China Buys Into Blackstone

NEW YORK (AP) – The Chinese government has agreed to acquire a $3 billion stake in U.S. private equity firm Blackstone Group LP in a deal that marks China's long-anticipated move to diversify how it invests its massive foreign exchange reserve.

The transaction calls for China's upstart state investment company to buy nonvoting shares in the buyout company, concurrent with Blackstone's highly anticipated initial public offering of its management division, which is expected to raise up to $4 billion. The IPO was announced earlier this year, though no date has been set for its debut on the New York Stock Exchange.

China's stake will mark the first time that country's government has sunk cash into a foreign private equity firm, which makes its money by acquiring ailing companies, turning them around, and then selling them at a profit.

“We hope this is an important first step in broadening the capital flows between China and the U.S.,” Blackstone's chairman and co-founder, Stephen Schwarzman, said in a statement.

Under the terms of the agreement, the Chinese investment company will own no more than a 10 percent interest in New York-based Blackstone. It also agreed to hold its investment for four years, and after that can only divest $1 billion per year, a Blackstone spokesman said. The transaction also restricts China from investing in competing private equity firms for a year.

The actual investment will not become solidified until Blackstone completes the IPO of its management side, which does not include any direct stake in the companies the private equity firm holds. Blackstone, which has racked up some $400 billion in deals and announced its public offering in March, operates a $15.6 billion fund, and its holdings include everything from Madame Tussauds wax museums to real estate company Equity Office Properties Trust.

Blackstone, founded in 1985, said the IPO will help it tap new sources of capital for multibillion-dollar acquisitions. The deal with China will allow Blackstone to directly buy into Chinese companies as that nation becomes more receptive to foreign investments. The firm in January hired former Hong Kong finance secretary Antony Leung to head its Asia-Pacific operations; he joins Blackstone's senior managing director Ben Jenkins, who relocated to Hong Kong from New York.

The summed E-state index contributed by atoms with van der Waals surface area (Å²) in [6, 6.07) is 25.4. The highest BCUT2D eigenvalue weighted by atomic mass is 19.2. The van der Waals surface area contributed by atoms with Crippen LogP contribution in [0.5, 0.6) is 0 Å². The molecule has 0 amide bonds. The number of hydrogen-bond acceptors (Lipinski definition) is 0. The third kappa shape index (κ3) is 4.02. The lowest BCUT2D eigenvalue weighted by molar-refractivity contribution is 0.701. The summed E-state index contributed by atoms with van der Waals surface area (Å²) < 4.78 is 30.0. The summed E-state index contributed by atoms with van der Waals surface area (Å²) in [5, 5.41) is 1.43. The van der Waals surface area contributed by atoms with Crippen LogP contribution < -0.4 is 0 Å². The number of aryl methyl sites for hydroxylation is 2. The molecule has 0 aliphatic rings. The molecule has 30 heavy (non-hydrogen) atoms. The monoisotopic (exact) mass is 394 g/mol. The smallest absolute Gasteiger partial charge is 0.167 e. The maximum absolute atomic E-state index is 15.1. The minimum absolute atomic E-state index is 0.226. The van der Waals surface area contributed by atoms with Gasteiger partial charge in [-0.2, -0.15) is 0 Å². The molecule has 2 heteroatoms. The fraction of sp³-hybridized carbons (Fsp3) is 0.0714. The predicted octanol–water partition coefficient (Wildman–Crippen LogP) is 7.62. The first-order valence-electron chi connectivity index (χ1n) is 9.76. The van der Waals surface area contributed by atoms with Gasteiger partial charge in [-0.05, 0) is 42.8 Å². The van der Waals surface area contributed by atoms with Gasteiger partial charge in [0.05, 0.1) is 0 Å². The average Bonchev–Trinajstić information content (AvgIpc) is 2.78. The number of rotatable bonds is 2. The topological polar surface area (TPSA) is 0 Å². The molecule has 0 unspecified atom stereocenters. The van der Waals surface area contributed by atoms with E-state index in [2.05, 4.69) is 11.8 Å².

China has been seeking alternative places to invest its large reserves, estimated at more than $1 trillion. Most have been held in U.S. Treasury bonds and other government debt, but officials have said they planned to put a portion into investments with higher returns.

“We are very pleased to be able to make the State Investment Company's very first investment in such a well-respected firm as Blackstone,” said Lou Jiwei, head of the working group of the Chinese investment company, which is being established by the Chinese government to invest its foreign-exchange reserve.

A spokesman for the U.S. Treasury Department did not immediately return a call seeking comment.

The deal was announced three days before high-level trade talks open between top Chinese and U.S. officials in Washington. Treasury Secretary Henry Paulson, Federal Reserve Chairman Ben Bernanke and the heads of nine Cabinet-level agencies are set to discuss trade violations and tariffs on imports.

For U.S. financial firms, spanning from Wall Street investment banks to unregulated private equity firms, the talks take on an even more important significance. Private equity firms are looking to become a more important part of the Chinese economy as companies there are looking for experience in becoming global corporate players. Meanwhile, the Chinese government still wants to remain an economic force even as it downscales investments in U.S. government debt.

“They will use their money to gain influence, and this is a good example of this,” said Peter Morici, a professor at the University of Maryland's Robert H. Smith School of Business. “Blackstone isn't just a fund, it's a very influential group in the United States. Basically, it's the Chinese government making a significant stake in a highly influencial Wall Street firm. And, in turn, that firm has an influence on U.S. policy.”

About 70 percent of China's foreign currency reserves are believed to be held in safe but low-return U.S. Treasury bonds and other dollar-denominated assets. Some economists have suggested creating a company to make more profitable use of its reserves could affect Beijing's purchases of Treasurys, which helps to finance the U.S. government budget deficit. But Chinese Premier Wen Jiabao said in March that it will not have an impact.

China's reserves are growing by about $20 billion a month as surging exports bring in a flood of foreign currency, forcing the central bank to drain billions of dollars a month from the economy by selling bonds to reduce pressure for prices to rise.